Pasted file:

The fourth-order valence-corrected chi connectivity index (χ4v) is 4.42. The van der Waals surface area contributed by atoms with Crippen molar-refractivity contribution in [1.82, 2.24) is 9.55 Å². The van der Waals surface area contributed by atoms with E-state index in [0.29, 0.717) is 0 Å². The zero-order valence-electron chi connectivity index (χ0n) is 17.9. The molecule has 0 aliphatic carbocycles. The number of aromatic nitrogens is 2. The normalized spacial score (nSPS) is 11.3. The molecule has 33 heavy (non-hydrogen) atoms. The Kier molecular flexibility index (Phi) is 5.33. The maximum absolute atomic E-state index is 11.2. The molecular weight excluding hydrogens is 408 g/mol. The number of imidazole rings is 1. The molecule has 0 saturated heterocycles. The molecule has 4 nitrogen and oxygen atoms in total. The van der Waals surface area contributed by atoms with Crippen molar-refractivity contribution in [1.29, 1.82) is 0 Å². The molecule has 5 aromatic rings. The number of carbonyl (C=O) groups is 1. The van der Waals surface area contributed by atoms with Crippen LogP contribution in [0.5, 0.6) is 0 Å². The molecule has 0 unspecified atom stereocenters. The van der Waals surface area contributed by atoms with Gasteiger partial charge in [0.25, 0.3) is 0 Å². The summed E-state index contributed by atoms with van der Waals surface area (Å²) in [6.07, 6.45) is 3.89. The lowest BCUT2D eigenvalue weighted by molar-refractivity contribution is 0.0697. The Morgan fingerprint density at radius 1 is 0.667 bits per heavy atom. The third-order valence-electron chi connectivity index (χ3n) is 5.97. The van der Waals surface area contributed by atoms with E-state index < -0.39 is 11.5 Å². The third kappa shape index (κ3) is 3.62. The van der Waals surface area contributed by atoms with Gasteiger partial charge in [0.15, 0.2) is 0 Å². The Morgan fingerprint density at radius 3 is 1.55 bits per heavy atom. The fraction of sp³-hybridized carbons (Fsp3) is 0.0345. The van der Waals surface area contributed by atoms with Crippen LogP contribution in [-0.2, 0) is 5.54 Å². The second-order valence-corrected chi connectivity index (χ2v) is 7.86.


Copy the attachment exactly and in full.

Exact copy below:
The fourth-order valence-corrected chi connectivity index (χ4v) is 4.42. The van der Waals surface area contributed by atoms with Crippen molar-refractivity contribution in [1.82, 2.24) is 9.55 Å². The van der Waals surface area contributed by atoms with E-state index in [0.29, 0.717) is 0 Å². The zero-order valence-electron chi connectivity index (χ0n) is 17.9. The molecule has 0 aliphatic carbocycles. The number of aromatic nitrogens is 2. The normalized spacial score (nSPS) is 11.3. The molecule has 33 heavy (non-hydrogen) atoms. The Kier molecular flexibility index (Phi) is 5.33. The maximum absolute atomic E-state index is 11.2. The molecular weight excluding hydrogens is 408 g/mol. The number of imidazole rings is 1. The molecule has 0 saturated heterocycles. The molecule has 4 nitrogen and oxygen atoms in total. The van der Waals surface area contributed by atoms with Crippen molar-refractivity contribution in [1.29, 1.82) is 0 Å². The molecule has 5 aromatic rings. The number of carbonyl (C=O) groups is 1. The van der Waals surface area contributed by atoms with Crippen LogP contribution in [0.5, 0.6) is 0 Å². The molecule has 0 unspecified atom stereocenters. The van der Waals surface area contributed by atoms with Gasteiger partial charge in [0.25, 0.3) is 0 Å². The summed E-state index contributed by atoms with van der Waals surface area (Å²) in [6.07, 6.45) is 3.89. The lowest BCUT2D eigenvalue weighted by molar-refractivity contribution is 0.0697. The Morgan fingerprint density at radius 1 is 0.667 bits per heavy atom. The third-order valence-electron chi connectivity index (χ3n) is 5.97. The van der Waals surface area contributed by atoms with E-state index < -0.39 is 11.5 Å². The third kappa shape index (κ3) is 3.62. The van der Waals surface area contributed by atoms with Gasteiger partial charge in [0.15, 0.2) is 0 Å². The Morgan fingerprint density at radius 3 is 1.55 bits per heavy atom. The fraction of sp³-hybridized carbons (Fsp3) is 0.0345. The van der Waals surface area contributed by atoms with Crippen LogP contribution in [-0.2, 0) is 5.54 Å². The second-order valence-corrected chi connectivity index (χ2v) is 7.86.